Healthy Aging Effects on Semantic Processing of Faces and Objects
White, Austin T
Neurodegenerative disorders such as Alzheimer's disease (AD) and mild cognitive impairment (MCI) remain significant health and economic burdens, affecting millions worldwide. Creating affordable and accurate early diagnostic instruments for these disease states potentiates a higher quality of life for those affected by providing sufficient time for individuals to begin preventative pharmacotherapies before AD/MCI symptoms ensue. The current study aimed to utilize electroencephalogram (EEG) on a cognitively healthy population (n = 21) of varying ages (aged 20 - 72) to assess the effects of normal, healthy aging on semantic processing of faces and objects. Analysis of the results determined that age had a significant effect on two event-related potential (ERP) components, with the highest correlation attained from P600 latency at electrode Pz (= - 0.697) indicating faster semantic processing of familiar faces with increased age. Results from scalp current density (TLT) analysis supported these findings, indicating that semantic processing of familiar faces occurred quicker for older groups, however, revealed sustained cortex activation for younger groups. The findings from this study highlight potential neural biomarkers that may be used to differentiate healthy elderly populations from those affected by AD and MCI.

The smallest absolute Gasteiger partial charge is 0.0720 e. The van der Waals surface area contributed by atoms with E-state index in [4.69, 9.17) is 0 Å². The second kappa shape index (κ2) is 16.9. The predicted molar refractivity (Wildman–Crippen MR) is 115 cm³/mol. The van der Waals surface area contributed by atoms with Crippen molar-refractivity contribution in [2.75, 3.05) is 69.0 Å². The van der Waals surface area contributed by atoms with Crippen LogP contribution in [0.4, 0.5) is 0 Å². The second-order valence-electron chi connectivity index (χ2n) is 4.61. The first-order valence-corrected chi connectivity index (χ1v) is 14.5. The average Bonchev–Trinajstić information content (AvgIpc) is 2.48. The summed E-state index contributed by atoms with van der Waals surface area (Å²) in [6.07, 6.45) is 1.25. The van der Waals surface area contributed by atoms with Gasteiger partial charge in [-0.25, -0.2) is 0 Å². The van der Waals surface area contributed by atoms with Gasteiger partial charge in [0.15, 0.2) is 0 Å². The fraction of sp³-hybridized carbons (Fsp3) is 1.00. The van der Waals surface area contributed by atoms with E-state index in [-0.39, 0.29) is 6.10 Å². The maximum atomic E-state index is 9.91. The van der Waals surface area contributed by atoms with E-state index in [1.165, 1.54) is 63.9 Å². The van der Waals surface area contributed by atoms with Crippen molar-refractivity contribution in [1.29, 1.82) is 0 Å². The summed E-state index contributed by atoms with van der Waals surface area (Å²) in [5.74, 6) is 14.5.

White, Austin T. (May 2019). Healthy Aging Effects on Semantic Processing of Faces and Objects (Master's Thesis, East Carolina University). Retrieved from the Scholarship. (http://hdl.handle.net/10342/7259.)
White, Austin T. Healthy Aging Effects on Semantic Processing of Faces and Objects. Master's Thesis. East Carolina University, May 2019. The Scholarship. http://hdl.handle.net/10342/7259. July 25, 2021.
White, Austin T, “Healthy Aging Effects on Semantic Processing of Faces and Objects” (Master's Thesis., East Carolina University, May 2019).
White, Austin T. Healthy Aging Effects on Semantic Processing of Faces and Objects [Master's Thesis]. Greenville, NC: East Carolina University; May 2019.
East Carolina University